AICPA poll uncovers major concerns of Americans

Job security emerged as a top financial concern for Americans amid a 16-month U.S. economic recession, according to a poll conducted by Harris Interactive on behalf of the American Institute of Certified Public Accountants.

Nearly five in 10 employed Americans – 47 percent – said they are "concerned" about losing their jobs soon. Fifteen percent said they were "somewhat concerned" and 10 percent said they were "very concerned." Nationwide the U.S. unemployment rate is currently 8.5 percent, according to the Department of Labor, and is expected to rise.

Asked "what is currently your most important financial concern?" 11 percent of AICPA Harris survey respondents cited losing their job, nearly triple the 4 percent who had cited job security in 2008 as a top financial concern.

As a result, a large proportion of Americans – 42 percent – are holding off on major life decisions including home ownership, higher education, marriage, children, medical procedures, and retirement. Sixty-seven percent of respondents said they had reduced spending in the past few months either "significantly" or "somewhat."

"This recession is raising the very real threat of job loss for many Americans and adding to the financial pressures they already face," said Carl George, chair of the AICPA's National CPA Financial Literacy Commission. "We see people cutting back on spending and saving more, which is a positive for the economy if it continues. Unfortunately it comes at the expense of many Americans who find themselves unable to reach major goals in life."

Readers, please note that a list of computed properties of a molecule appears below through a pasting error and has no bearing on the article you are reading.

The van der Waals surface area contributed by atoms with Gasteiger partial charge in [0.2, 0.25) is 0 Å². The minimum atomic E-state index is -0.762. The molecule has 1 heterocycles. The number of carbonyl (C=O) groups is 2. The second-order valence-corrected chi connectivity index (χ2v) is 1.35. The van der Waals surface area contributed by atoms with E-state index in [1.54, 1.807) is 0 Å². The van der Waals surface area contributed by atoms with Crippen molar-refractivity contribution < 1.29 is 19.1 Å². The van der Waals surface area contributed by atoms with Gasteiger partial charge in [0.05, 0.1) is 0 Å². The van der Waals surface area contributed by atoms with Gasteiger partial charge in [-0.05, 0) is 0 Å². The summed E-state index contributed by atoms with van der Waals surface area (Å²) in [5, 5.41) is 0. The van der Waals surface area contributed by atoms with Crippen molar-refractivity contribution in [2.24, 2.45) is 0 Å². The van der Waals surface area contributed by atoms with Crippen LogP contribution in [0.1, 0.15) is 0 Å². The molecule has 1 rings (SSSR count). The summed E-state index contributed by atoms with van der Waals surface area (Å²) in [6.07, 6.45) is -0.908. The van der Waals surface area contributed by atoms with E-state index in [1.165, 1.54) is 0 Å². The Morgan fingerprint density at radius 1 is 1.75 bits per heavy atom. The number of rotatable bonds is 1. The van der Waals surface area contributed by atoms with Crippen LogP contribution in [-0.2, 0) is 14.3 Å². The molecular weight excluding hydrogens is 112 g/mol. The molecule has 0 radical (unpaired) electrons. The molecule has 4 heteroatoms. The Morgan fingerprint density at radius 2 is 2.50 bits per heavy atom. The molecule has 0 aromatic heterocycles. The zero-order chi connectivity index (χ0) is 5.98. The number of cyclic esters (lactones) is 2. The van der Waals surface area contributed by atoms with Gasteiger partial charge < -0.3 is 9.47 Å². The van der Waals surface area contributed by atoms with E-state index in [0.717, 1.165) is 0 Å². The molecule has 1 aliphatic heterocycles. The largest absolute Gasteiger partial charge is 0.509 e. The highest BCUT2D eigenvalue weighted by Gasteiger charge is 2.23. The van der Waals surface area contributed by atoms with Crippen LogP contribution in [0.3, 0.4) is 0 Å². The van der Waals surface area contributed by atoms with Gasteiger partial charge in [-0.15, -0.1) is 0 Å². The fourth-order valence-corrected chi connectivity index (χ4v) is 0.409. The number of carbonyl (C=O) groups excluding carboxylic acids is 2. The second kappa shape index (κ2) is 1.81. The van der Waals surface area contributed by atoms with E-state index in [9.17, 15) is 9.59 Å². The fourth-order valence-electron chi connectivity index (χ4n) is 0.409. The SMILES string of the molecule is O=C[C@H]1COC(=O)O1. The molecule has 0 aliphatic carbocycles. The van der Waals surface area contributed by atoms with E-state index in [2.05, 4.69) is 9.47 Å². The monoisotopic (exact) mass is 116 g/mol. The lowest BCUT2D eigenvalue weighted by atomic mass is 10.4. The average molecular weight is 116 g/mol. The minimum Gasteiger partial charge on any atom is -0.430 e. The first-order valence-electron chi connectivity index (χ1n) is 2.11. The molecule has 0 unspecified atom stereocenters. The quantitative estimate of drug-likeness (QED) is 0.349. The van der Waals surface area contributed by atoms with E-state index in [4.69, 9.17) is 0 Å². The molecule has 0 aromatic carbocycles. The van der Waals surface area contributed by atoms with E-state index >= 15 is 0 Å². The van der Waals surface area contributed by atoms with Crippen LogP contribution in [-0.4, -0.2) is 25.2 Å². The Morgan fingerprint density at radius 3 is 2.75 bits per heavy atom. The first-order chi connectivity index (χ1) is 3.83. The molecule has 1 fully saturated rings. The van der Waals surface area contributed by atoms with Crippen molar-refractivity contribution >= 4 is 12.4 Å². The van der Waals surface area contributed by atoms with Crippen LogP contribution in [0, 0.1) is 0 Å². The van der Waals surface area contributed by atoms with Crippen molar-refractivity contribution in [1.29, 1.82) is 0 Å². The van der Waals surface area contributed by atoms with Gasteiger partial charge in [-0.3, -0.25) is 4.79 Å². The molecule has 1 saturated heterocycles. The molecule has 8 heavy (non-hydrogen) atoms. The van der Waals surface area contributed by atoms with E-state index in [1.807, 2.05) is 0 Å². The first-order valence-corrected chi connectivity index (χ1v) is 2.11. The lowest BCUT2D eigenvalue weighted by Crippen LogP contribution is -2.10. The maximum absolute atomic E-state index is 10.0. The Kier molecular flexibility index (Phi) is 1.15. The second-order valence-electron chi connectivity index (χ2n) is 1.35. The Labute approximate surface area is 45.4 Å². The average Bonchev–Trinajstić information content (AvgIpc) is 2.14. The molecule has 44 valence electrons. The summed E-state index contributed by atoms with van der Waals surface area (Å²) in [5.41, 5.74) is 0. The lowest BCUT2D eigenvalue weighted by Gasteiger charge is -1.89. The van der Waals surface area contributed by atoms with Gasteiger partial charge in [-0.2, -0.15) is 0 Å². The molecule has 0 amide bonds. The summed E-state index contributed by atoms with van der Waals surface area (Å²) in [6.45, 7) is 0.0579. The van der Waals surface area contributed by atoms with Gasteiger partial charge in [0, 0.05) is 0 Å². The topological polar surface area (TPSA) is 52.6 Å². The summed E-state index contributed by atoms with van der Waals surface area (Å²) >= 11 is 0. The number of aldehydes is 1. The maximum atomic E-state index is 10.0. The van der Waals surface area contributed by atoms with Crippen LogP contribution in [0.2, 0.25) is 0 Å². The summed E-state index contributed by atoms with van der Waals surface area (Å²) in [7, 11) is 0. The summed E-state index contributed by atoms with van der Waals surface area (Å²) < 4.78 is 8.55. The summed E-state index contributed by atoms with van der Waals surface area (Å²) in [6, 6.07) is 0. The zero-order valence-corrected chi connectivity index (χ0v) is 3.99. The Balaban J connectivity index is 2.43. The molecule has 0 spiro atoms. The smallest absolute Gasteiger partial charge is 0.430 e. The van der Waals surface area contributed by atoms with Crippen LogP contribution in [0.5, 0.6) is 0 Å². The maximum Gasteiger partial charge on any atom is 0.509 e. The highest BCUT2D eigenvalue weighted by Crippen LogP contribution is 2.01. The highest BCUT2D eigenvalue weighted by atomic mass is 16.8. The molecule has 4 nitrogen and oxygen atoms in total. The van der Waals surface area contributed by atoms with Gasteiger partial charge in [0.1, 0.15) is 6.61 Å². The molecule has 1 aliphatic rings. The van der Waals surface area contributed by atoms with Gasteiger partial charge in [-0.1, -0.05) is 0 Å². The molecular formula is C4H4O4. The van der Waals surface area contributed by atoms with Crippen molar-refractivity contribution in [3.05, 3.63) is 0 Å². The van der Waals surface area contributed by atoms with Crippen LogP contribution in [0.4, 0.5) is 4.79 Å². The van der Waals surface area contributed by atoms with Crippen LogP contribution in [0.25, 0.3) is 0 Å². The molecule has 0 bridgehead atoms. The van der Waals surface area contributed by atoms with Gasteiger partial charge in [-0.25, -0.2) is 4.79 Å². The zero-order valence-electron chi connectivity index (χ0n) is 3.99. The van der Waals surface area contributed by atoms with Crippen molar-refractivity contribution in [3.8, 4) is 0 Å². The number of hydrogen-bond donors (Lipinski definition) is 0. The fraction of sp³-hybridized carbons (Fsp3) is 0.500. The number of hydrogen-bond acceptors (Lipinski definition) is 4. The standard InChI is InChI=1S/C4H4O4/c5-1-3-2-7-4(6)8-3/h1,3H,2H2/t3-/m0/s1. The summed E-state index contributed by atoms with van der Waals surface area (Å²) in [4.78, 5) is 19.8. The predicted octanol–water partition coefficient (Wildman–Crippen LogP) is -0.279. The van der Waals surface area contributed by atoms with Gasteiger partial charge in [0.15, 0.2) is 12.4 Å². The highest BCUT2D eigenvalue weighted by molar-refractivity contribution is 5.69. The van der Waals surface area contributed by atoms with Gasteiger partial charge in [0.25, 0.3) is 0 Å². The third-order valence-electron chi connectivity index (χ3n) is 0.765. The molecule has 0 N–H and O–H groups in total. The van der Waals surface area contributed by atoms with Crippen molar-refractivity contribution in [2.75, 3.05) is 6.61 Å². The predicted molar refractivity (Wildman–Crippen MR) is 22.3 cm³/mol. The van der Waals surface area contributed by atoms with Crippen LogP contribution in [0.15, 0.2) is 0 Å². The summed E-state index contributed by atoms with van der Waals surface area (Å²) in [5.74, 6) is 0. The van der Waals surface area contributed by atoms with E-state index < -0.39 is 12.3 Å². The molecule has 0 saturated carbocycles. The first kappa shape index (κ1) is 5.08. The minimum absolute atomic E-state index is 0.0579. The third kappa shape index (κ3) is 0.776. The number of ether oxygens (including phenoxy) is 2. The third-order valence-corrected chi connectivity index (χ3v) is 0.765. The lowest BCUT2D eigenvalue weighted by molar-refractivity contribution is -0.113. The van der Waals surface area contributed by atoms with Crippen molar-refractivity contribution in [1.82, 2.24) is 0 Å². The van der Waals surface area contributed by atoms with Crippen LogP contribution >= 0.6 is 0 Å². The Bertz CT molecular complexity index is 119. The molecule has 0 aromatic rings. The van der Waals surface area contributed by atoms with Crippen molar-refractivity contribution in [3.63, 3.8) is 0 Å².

Job concerns ranked second only to retirement as the most important financial concern in the latest annual AICPA Harris survey. Retirement is a regular top financial concern. Thirteen percent said retirement is their biggest concern, consistent with the same level in each of the past two years.

The CPA profession created 360 Degrees of Financial Literacy to educate Americans on how financial issues affect them at all life stages, from childhood to retirement.

A related campaign, Feed the Pig, created with the Ad Council, helps 25 to 34 year-olds prepare for long-term financial security.

Methodology

The study was conducted by telephone within the United States by Harris Interactive on behalf of the AICPA between March 4 and March 8, 2009 among 1,011 Americans over the age of 18. Questions were aimed at determining the important financial concerns facing Americans such as employment, major life decisions, budget spending and saving, perceptions about the U.S. economy and home market. Results were weighted for education, age by sex, race, household size (number of adults), number of voice/telephone lines in the household, and 8-point region where necessary to align them with their actual proportions in the population. The margin of sampling error was plus or minus 3.1 percentage points. A full methodology is available.


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